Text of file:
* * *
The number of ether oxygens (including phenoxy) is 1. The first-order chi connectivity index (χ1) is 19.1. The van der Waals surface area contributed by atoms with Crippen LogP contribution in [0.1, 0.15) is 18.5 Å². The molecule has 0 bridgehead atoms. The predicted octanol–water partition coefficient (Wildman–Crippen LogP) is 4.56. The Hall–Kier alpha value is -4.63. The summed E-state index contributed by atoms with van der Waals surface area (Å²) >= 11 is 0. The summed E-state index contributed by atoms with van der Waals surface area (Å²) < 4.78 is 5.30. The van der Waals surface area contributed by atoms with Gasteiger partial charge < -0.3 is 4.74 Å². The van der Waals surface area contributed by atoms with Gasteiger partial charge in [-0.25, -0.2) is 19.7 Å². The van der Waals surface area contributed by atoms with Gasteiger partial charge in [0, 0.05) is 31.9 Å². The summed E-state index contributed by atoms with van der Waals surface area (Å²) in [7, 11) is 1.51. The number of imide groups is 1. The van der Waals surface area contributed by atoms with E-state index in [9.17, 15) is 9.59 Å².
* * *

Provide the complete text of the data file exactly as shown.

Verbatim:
The number of ether oxygens (including phenoxy) is 1. The first-order chi connectivity index (χ1) is 19.1. The van der Waals surface area contributed by atoms with Crippen LogP contribution in [0.1, 0.15) is 18.5 Å². The molecule has 0 bridgehead atoms. The predicted octanol–water partition coefficient (Wildman–Crippen LogP) is 4.56. The Hall–Kier alpha value is -4.63. The summed E-state index contributed by atoms with van der Waals surface area (Å²) >= 11 is 0. The summed E-state index contributed by atoms with van der Waals surface area (Å²) < 4.78 is 5.30. The van der Waals surface area contributed by atoms with Gasteiger partial charge < -0.3 is 4.74 Å². The van der Waals surface area contributed by atoms with Gasteiger partial charge in [-0.25, -0.2) is 19.7 Å². The van der Waals surface area contributed by atoms with Gasteiger partial charge in [0, 0.05) is 31.9 Å². The summed E-state index contributed by atoms with van der Waals surface area (Å²) in [7, 11) is 1.51. The number of imide groups is 1. The van der Waals surface area contributed by atoms with E-state index in [9.17, 15) is 9.59 Å².